The merge utility merges an application process' incremental checkpoint with its previous full checkpoint, producing a new full checkpoint. All pages from the incremental checkpoint are copied to the new full checkpoint. A page from the previous full checkpoint is copied to the new full checkpoint if the page exists in the process' address space at the time of the incremental checkpoint, but does not exist in the incremental checkpoint. Merging is performed asynchronously; an application does not need to wait for the merge to complete.
7. Adding a New Independent Application to an Application Group
Upon receiving a join message 207 the coordinator acquires the checkpoint lock to prevent a checkpoint from occurring while the new application process is being launched. The coordinator launches the application 212 using the same method previously described for launching the initial application in
8. Adding a New Application Launched by a Process Within an Application Group
On a successful launch 260 the new application's checkpoint library first checks if a named file mapping is set in the environment. If set, the checkpoint library maps the segment and copies its parent's data from shared memory into the process' address space 262. The checkpoint library then proceeds to initialize the checkpointer and register with the coordinator 264 as previously described. Once the application registers with the coordinator 242 the checkpoint lock is released. The application is now a member of the application group and may proceed to run 266.
9. Removing an Application from its Application Group
10. Loss-Less Migration of Application Groups
Referring once again to
Building on the disclosures above, a loss-less migration is achieved by first checkpointing an application group, which includes one or more independent applications, and then restoring the application group on a backup node. The migration is loss-less, which means that no data or processing is lost.
Migration of live applications is preferably activated in the anticipation of faults, such as detecting that a CPU is overheating, or because a server is running out of memory. Migration may also be activated when an administrator wants to re-configure a set of servers, or when servers currently being used have to be freed up.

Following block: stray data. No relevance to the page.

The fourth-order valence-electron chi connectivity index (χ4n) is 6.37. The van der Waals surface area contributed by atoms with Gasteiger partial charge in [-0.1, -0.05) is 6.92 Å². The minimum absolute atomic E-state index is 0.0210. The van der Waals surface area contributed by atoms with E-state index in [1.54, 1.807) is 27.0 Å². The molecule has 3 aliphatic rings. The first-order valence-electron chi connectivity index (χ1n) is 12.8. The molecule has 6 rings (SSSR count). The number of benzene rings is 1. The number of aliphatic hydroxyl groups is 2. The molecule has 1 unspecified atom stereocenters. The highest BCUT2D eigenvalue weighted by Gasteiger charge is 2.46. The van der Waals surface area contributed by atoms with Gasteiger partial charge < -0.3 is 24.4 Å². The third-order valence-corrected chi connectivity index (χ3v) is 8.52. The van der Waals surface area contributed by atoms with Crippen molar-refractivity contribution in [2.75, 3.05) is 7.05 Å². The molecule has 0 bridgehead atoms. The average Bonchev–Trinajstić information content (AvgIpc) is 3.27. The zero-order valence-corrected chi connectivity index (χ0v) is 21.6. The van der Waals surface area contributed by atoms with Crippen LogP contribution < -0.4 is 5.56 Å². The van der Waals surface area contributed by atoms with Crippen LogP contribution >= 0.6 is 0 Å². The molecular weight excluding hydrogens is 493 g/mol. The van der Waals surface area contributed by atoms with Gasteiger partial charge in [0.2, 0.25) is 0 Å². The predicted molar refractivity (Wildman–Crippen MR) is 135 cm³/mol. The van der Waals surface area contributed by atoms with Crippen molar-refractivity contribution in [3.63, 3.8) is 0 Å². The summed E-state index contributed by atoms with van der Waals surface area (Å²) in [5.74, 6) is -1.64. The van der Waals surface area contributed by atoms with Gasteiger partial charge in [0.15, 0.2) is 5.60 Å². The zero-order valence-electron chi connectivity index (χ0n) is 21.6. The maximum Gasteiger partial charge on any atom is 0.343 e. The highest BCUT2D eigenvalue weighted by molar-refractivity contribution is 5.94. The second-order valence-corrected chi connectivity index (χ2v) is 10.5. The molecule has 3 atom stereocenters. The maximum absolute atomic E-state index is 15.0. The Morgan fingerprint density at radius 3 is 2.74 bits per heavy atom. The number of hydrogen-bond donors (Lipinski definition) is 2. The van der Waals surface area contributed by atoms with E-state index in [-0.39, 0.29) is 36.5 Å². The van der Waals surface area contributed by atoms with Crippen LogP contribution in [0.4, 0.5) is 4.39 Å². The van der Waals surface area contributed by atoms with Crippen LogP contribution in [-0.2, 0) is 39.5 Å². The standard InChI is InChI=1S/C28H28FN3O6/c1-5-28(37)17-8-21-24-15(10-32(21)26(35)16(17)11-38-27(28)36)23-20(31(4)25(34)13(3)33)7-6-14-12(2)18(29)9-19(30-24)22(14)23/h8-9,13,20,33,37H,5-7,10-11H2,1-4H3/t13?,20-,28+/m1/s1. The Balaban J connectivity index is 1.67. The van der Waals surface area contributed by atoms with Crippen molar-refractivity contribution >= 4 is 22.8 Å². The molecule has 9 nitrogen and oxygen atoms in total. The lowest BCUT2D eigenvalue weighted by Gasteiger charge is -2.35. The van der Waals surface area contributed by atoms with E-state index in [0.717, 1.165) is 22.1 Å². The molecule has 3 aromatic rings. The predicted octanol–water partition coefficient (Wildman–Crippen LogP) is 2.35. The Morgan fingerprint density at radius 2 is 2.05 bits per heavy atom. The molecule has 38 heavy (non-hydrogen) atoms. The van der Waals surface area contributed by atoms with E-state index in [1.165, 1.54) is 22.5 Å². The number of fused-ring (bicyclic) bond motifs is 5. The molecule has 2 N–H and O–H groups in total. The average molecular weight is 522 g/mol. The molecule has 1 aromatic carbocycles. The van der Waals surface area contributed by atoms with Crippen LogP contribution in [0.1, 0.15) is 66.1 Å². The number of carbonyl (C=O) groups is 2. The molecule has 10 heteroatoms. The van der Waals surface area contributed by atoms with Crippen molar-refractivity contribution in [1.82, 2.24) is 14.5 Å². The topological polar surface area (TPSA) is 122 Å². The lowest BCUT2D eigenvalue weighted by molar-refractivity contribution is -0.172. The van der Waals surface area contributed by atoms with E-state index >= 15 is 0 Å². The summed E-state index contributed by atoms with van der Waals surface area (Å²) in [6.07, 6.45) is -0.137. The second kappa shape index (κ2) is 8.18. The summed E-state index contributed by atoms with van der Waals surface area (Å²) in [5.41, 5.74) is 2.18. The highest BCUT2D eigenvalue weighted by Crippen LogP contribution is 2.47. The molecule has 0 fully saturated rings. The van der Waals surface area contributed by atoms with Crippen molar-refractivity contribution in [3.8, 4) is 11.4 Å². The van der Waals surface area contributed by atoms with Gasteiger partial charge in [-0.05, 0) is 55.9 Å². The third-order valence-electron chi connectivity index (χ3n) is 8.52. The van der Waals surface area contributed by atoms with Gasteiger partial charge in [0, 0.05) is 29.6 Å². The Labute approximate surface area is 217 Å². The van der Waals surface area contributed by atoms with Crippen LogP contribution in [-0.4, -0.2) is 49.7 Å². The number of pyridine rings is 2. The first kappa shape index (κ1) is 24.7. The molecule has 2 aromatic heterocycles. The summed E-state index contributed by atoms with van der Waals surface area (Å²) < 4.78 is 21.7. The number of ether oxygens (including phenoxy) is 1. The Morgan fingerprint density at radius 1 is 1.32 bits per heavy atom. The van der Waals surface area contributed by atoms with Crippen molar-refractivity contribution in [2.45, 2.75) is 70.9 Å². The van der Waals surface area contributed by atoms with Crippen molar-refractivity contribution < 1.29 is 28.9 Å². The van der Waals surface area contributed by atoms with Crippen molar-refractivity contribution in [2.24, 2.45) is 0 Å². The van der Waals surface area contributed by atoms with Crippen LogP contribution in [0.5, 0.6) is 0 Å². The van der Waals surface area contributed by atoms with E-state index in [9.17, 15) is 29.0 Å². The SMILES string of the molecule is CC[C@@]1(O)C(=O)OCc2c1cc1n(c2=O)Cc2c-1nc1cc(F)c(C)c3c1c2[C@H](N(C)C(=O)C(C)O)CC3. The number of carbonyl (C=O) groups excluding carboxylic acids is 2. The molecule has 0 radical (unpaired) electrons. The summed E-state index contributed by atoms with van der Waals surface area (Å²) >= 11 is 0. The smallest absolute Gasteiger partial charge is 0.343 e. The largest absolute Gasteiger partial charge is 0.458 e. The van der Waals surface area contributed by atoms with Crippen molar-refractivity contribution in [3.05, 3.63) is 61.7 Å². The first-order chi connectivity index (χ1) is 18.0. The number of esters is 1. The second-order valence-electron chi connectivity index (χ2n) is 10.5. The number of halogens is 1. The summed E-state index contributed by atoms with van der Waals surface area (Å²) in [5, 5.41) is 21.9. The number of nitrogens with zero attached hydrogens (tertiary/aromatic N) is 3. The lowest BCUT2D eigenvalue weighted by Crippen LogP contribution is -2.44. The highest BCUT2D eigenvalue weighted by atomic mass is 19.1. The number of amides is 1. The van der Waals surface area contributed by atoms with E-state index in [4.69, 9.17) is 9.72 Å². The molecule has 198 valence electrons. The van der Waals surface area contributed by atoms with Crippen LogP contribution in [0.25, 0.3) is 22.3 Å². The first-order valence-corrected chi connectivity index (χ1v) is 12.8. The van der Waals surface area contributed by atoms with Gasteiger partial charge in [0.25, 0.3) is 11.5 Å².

11. Virtualization and Live Migration of Application Groups
Loss-less migration of application groups can be viewed differently. The ability to checkpoint and migrate entire application groups makes an application location-independent. Application groups can be moved, started and stopped on any server at any point in time. The present teachings therefore show how to de-couple a live running instance of an application from the underlying operating system and hardware. An application's execution has therefore been virtualized, which enables live migration, i.e. migration of a running application, without any application involvement or knowledge thereof.
12. Deployment Scenarios
13. System Diagram
In the embodiments described herein, an example programming environment was described for which an embodiment of programming according to the invention was taught. It should be appreciated that the present invention can be implemented by one of ordinary skill in the art using different program organizations and structures, different data structures, and of course any desired naming conventions without departing from the teachings herein. In addition, the invention can be ported, or otherwise configured for, use across a wide-range of operating system environments.
Although the description above contains many details, these should not be construed as limiting the scope of the invention but as merely providing illustrations of some of the exemplary embodiments of this invention. Therefore, it will be appreciated that the scope of the present invention fully encompasses other embodiments which may become obvious to those skilled in the art, and that the scope of the present invention is accordingly to be limited by nothing other than the appended claims, in which reference to an element in the singular is not intended to mean “one and only one” unless explicitly so stated, but rather “one or more.” All structural and functional equivalents to the elements of the above-described preferred embodiment that are known to those of ordinary skill in the art are expressly incorporated herein by reference and are intended to be encompassed by the present claims. Moreover, it is not necessary for a device or method to address each and every problem sought to be solved by the present invention, for it to be encompassed by the present claims. Furthermore, no element, component, or method step in the present disclosure is intended to be dedicated to the public regardless of whether the element, component, or method step is explicitly recited in the claims. No claim element herein is to be construed under the provisions of 35 U.S.C. 112, sixth paragraph, unless the element is expressly recited using the phrase “means for.”
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|15 Dec 2008||AS||Assignment|
Free format text: ASSIGNMENT OF ASSIGNORS INTEREST;ASSIGNORS:BACKENSTO, KEITH RICHARD;HAVEMOSE, ALLAN;SIGNING DATES FROM 20081201 TO 20081203;REEL/FRAME:021978/0681